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Table 1. Key Questions.
Table 1. Key Questions.
Key QuestionQuestion Text
1What is the efficacy or association of n-3 FA (EPA, DHA, EPA+DHA, DPA, SDA, ALA, or total n-3 FA) exposures in reducing CVD outcomes (incident CVD events, including all-cause death, CVD death, nonfatal CVD events, new diagnosis of CVD, peripheral vascular disease, CHF, major arrhythmias, and hypertension diagnosis) and specific CVD risk factors (BP, key plasma lipids)?
1.1What is the efficacy or association of n-3 FA in preventing CVD outcomes in people
• Without known CVD (primary prevention)
• At high risk for CVD (primary prevention), and
• With known CVD (secondary prevention)?
1.2What is the relative efficacy of different n-3 FA on CVD outcomes and risk factors?
1.3Can the CVD outcomes be ordered by strength of intervention effect of n-3 FA?
2n-3 FA variables and modifiers:
2.1How does the efficacy or association of n-3 FA in preventing CVD outcomes and with CVD risk factors differ in subpopulations, including men, premenopausal women, postmenopausal women, and different age or race/ethnicity groups?
2.2What are the effects of potential confounders or interacting factors—such as plasma lipids, body mass index, BP, diabetes, kidney disease, other nutrients or supplements, and drugs (e.g., statins, aspirin, diabetes drugs, hormone replacement therapy)?
2.3What is the efficacy or association of different ratios of n-3 FA components in dietary supplements or biomarkers on CVD outcomes and risk factors?
2.4How does the efficacy or association of n-3 FA on CVD outcomes and risk factors differ by ratios of different n-3 FA—DHA, EPA, and ALA, or other n-3 FA?
2.5How does the efficacy or association of n-3 FA on CVD outcomes and risk factors differ by source (e.g., fish and seafood, common plant oils (e.g., soybean, canola), fish oil supplements, fungal-algal supplements, flaxseed oil supplements)?
2.6How does the ratio of n-6 FA to n-3 FA intakes or biomarker concentrations affect the efficacy or association of n-3 FA on CVD outcomes and risk factors?
2.7Is there a threshold or dose–response relationship between n-3 FA exposures and CVD outcomes and risk factors? Does the study type affect these relationships?
2.8How does the duration of intervention or exposure influence the effect of n-3 FA on CVD outcomes and risk factors?
2.9What is the effect of baseline n-3 FA status (intake or biomarkers) on the efficacy of n-3 FA intake or supplementation on CVD outcomes and risk factors?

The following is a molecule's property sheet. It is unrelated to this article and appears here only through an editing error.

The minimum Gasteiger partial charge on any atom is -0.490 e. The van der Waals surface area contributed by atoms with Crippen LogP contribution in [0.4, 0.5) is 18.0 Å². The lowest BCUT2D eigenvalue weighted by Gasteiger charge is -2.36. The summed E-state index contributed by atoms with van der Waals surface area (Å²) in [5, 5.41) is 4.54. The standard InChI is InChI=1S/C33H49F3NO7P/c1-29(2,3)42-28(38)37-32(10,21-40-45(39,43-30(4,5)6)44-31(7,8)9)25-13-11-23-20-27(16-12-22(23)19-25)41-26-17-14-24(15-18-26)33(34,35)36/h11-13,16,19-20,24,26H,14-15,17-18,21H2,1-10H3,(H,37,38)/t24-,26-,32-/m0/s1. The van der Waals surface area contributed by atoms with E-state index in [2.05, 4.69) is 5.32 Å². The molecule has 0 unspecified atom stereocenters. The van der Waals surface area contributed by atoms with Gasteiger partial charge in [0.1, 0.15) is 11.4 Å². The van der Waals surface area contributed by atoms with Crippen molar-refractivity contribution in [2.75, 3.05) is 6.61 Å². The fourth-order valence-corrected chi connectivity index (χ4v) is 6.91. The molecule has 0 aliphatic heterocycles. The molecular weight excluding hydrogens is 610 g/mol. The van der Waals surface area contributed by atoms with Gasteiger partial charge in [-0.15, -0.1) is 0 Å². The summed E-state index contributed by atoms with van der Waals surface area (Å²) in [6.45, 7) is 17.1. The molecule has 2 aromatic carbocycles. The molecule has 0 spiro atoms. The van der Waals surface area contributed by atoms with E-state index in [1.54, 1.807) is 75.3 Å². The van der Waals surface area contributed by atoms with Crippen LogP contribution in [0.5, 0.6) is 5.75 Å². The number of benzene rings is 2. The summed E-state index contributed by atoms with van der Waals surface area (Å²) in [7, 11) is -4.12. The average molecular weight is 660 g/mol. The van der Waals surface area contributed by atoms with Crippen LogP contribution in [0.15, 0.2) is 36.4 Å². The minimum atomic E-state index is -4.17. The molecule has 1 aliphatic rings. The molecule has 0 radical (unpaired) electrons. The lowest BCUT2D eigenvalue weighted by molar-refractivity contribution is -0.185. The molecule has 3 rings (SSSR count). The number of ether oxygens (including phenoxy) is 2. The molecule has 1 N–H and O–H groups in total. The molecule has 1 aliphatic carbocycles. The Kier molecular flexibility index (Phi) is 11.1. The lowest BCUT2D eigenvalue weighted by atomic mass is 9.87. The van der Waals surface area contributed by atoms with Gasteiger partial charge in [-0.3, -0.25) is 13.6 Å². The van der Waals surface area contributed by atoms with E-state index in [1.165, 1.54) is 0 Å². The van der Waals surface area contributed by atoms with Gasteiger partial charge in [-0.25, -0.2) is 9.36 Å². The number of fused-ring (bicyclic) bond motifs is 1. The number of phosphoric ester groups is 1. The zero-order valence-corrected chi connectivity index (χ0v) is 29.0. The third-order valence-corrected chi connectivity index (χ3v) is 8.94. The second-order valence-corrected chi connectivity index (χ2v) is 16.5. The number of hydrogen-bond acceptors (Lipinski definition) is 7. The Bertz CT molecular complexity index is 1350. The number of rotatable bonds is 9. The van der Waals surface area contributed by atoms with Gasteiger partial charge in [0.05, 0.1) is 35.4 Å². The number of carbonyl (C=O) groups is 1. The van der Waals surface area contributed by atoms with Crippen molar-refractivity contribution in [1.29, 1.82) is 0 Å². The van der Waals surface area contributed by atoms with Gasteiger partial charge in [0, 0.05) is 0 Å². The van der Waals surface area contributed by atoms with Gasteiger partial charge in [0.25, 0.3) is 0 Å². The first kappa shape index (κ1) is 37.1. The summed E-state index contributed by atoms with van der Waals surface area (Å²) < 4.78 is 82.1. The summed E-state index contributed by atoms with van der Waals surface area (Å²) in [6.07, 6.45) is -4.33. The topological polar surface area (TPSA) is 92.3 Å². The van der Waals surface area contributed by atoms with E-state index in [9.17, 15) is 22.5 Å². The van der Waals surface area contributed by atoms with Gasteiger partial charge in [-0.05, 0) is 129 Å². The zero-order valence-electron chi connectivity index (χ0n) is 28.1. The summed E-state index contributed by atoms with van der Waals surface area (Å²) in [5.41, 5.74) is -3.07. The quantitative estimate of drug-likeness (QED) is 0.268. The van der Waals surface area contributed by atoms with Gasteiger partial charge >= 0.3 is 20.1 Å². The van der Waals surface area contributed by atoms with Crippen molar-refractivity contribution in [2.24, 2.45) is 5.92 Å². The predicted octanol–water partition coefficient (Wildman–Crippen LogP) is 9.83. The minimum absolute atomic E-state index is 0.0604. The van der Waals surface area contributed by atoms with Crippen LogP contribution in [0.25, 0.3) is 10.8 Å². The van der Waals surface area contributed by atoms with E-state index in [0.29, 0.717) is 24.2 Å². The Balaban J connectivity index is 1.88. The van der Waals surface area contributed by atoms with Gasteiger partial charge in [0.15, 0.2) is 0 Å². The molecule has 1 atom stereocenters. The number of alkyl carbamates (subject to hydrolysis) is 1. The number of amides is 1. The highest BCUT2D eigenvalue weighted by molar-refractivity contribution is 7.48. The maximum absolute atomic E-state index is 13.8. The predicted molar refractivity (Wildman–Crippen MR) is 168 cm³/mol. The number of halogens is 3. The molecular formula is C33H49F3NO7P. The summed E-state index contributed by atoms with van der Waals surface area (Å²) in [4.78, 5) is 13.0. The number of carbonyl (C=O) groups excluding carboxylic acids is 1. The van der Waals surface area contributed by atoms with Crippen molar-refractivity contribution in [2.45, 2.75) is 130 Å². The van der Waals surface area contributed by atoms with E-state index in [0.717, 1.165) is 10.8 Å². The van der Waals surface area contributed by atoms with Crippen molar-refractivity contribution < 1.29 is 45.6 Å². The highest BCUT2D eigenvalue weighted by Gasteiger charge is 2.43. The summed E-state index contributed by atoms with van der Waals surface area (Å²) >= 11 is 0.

3Adverse events:
3.1What adverse effects are related to n-3 FA intake (in studies of CVD outcomes and risk factors)?
3.2What adverse events are reported specifically among people with CVD or diabetes (in studies of CVD outcomes and risk factors)?
Abbreviations: ALA = alpha-linolenic acid, BP = blood pressure, CHF = congestive heart failure, CVD = cardiovascular disease, DHA = docosahexaenoic acid, DPA = docosapentaenoic acid, EPA = eicosapentaenoic acid, n-3 FA = omega-3 fatty acid(s), n-6 FA = omega-6 fatty acid(s), SDA = stearidonic acid.
Table 2. Main findings of high, moderate, or low strength of evidence of significant effects or associations between omega-3 fatty acids and outcomes.
Table 2. Main findings of high, moderate, or low strength of evidence of significant effects or associations between omega-3 fatty acids and outcomes.
Effect or AssociationStrength of EvidenceFindingStudy TypesEffect Sizes
Higher n-3 FA intake or biomarker levels with lower CVD risks or eventsHighMarine Oil * Supplementation (Or Increased Intake) Raises HDL-CRCTs (of mostly supplements)Summary net change in HDL-C: 0.9 mg/dL (95% CI 0.2, 1.6)
HighMarine oil supplementation (or increased intake) lowers TgRCTs (of mostly supplements)Summary net change in Tg: −24 mg/dL (95% CI −31, −18)
HighMarine oil supplementation (or increased intake) lowers TC/HDL-C ratio RCTs (of mostly supplements)Summary net change in TC/ HDL-C ratio: −0.17 (95% CI −0.26, −0.09)
LowMarine oil increased intake lowers risk of ischemic strokeObservational studies (of total dietary intake)By metaregression: 0.51 (95% CI 0.29, 0.89) per g/day
Higher n-3 FA intake or biomarker levels with higher CVD riskHighMarine Oil Supplementation (Or Increased Intake) Raises LDL-CRCTs (of mostly supplements)Summary net change in LDL-C: 2.0 mg/dL (95% CI 0.4, 3.6)
* All statements about “marine oil” are based on all evidence of analyses of EPA+DHA+DPA, EPA+DHA, EPA, DHA, and DPA. Abbreviations: CHD = coronary heart disease (also known as coronary artery disease), CHF = congestive heart failure, CI = confidence interval, CVD = cardiovascular disease, DHA = docosahexaenoic acid, DPA = docosapentaenoic acid, EPA = eicosapentaenoic acid, HDL-C = high density lipoprotein cholesterol, HR = hazard ratio, LDL-C = low density lipoprotein cholesterol, n-3 FA = omega-3 fatty acids, RCT = randomized controlled trial, TC = total cholesterol, Tg = triglycerides.
Table 3. Main findings of high, moderate, or low strength of evidence of no significant effects or associations between omega-3 fatty acids and outcomes.